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April 13, 1996
"Can a weekly drama about a homicidal super-heel have a future in prime time?" Maybe on Fox. Certainly not on CBS ("Will Viewers Cozy Up to Naked Ambition in Sinfully Rich 'Profit'?," April 8). Most of what Howard Rosenberg said about "Profit" and its protagonist ("rip-roaring, sinus-clearing bold and wonderful . . . heroically rotten protagonist") also applied to Gary Cole's Lucas Buck and the brilliant "American Gothic," which ran on CBS for about 10 weeks (in two different time slots)
April 6, 2014 | By Ingrid Schmidt
Dee Dee Penny has a real penchant for black vintage garb, such as high-waisted glamazon shorts and sheer mesh tops, and second-skin leather jackets and mini-dresses. It's a gothic-meets-go-go-girl look that signals a readily identifiable aesthetic for Penny - and one that might work well for an indie pop band. Enter the Dum Dum Girls. Penny (born Kristin Gundred in San Leandro, Calif.) created the Girls as a solo project in 2008. Now she's the fashionable frontwoman of a five-member group, comprising drummer Sandra Vu, bassist Malia James and guitarists Jules Medeiros and Andrew Miller, on tour to promote their third studio album, "Too True," released on Sub Pop Records in January.
March 31, 2002
Let me add another heartfelt vote to novelist Alan Dean Foster's for Havergal Brian's "Gothic" symphony as an impressive choice with which to open Disney Hall (Letters, March 17). When the one CD recording of the piece was issued on the Marco Polo label, the New York Times' Living Arts section was shocked to discover that this unknown composer had created an out-and-out masterpiece. It was recommended weekly for six weeks. As someone who writes for film, TV and the musical stage, I can tell you there is more than one Hollywood film composer who has not hesitated to borrow from Brian's orchestration.
October 23, 2013 | By Katherine Tulich
This is not your great-great grandfather's Dracula. It's NBC's - and that means in this lush, re-imagined world, the mysterious count made famous in Bram Stoker's 1897 classic now has washboard abs, is posing as an American (vampire) in London, and is a complicated antihero. The new series, which premieres Friday and seems to have shed any lingering gothic inhibitions about sex, blood and gore, stars the brooding Irish actor Jonathan Rhys Meyers. "I guess it was inevitable with my looks I would be asked to play a vampire one day," Rhys Meyers says with a laugh on the phone from his North London home.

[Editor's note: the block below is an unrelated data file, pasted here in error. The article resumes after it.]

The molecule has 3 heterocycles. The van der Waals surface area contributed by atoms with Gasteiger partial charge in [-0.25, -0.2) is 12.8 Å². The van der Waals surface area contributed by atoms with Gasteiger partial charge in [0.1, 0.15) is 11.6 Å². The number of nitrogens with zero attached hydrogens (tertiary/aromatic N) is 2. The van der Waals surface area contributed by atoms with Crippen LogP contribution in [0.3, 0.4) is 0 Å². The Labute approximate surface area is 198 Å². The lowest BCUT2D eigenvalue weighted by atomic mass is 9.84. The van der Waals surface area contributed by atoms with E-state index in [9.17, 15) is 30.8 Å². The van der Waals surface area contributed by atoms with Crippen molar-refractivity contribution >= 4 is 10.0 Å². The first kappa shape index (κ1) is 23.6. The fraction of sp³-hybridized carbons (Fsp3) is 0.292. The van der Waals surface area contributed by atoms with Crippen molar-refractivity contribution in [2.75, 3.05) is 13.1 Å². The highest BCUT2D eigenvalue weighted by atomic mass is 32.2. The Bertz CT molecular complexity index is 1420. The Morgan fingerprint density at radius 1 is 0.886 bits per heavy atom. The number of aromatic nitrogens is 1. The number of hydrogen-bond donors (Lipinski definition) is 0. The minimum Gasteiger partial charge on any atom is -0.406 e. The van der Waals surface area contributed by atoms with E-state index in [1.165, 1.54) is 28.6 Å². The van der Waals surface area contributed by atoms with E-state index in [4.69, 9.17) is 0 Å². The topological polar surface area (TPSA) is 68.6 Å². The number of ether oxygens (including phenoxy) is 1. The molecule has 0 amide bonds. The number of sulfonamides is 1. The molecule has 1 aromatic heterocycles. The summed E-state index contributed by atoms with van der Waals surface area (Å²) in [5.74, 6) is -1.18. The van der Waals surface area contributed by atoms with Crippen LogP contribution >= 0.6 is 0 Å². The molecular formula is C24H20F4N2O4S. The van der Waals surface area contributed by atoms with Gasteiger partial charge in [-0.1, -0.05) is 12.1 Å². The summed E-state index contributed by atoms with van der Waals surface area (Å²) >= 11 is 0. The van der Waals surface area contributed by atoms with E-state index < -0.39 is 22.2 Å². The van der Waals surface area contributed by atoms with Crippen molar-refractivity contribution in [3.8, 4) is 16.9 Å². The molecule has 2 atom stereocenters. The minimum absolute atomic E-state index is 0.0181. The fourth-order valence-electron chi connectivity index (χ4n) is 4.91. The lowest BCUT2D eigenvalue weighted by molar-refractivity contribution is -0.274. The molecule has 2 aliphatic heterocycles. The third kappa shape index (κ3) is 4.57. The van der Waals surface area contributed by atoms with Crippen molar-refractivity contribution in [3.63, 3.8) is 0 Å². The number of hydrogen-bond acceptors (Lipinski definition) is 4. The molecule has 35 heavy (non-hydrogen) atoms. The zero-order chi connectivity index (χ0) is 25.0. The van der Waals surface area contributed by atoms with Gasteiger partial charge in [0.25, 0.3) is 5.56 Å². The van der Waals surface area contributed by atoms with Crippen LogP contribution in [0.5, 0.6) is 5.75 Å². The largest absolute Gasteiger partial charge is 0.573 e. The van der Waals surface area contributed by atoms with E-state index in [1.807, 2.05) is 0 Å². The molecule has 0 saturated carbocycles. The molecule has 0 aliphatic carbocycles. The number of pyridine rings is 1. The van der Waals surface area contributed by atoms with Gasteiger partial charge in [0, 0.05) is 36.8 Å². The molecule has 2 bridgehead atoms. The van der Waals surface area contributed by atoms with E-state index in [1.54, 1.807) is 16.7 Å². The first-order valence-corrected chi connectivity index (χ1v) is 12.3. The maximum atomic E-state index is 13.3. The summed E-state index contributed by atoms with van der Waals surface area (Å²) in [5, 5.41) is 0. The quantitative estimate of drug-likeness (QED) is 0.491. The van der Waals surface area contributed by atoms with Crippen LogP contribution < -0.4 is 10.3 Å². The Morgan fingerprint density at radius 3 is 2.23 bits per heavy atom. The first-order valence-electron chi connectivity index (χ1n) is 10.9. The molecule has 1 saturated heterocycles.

June 4, 1989 | Reviewed by Alexander Stille, Stille is a writer and critic living in New York. and
Tommaso Landolfi occupies an odd place in modern Italian literature as one of its most admired and least read writers. He has the reputation of being a "writer's writer," most of whose novels and short stories are out of print despite the high praise of authors as distinguished as novelist Italo Calvino and poet Eugenio Montale. "An Autumn Story"--one of Landolfi's last books, written just four years before his death in 1979--makes it easy to understand why he has sparked the enthusiasm of the few but not of the many.
For months now people have been anticipating "The Vampire Diaries" as a CW-ized version of "Twilight" with a bunch of sensitive young lovelies yearning and burning for danger, romance and the ultimate penetration. In between bouts of underage drinking, texting, girl-bonding, and the inevitable minor-key whine of a soundtrack, that is. "True Blood Lite" or "Transylvania 90210." And you know what? It is. Almost exactly. But this is not a bad thing, not a bad thing at all. Because "Vampire Diaries" knows precisely what it is -- a Gothic romance -- and doesn't try to be anything else.
March 3, 1996
We visited Orvieto twice in years gone by, as we camped our way through Italy's charming hill towns. Orvieto was our favorite. Thank you for a third nostalgic journey ("Italian Gothic," Feb. 4). However, your cover photo did not do justice to the gleaming brilliance of this most magical of Italian cathedrals. Orvieto's Duomo is the "Sleeping Beauty Castle" of Italian Gothic cathedrals. When the sun sets Orvieto's Duomo ablaze, not even Soloman's golden temple was more beautifully arrayed.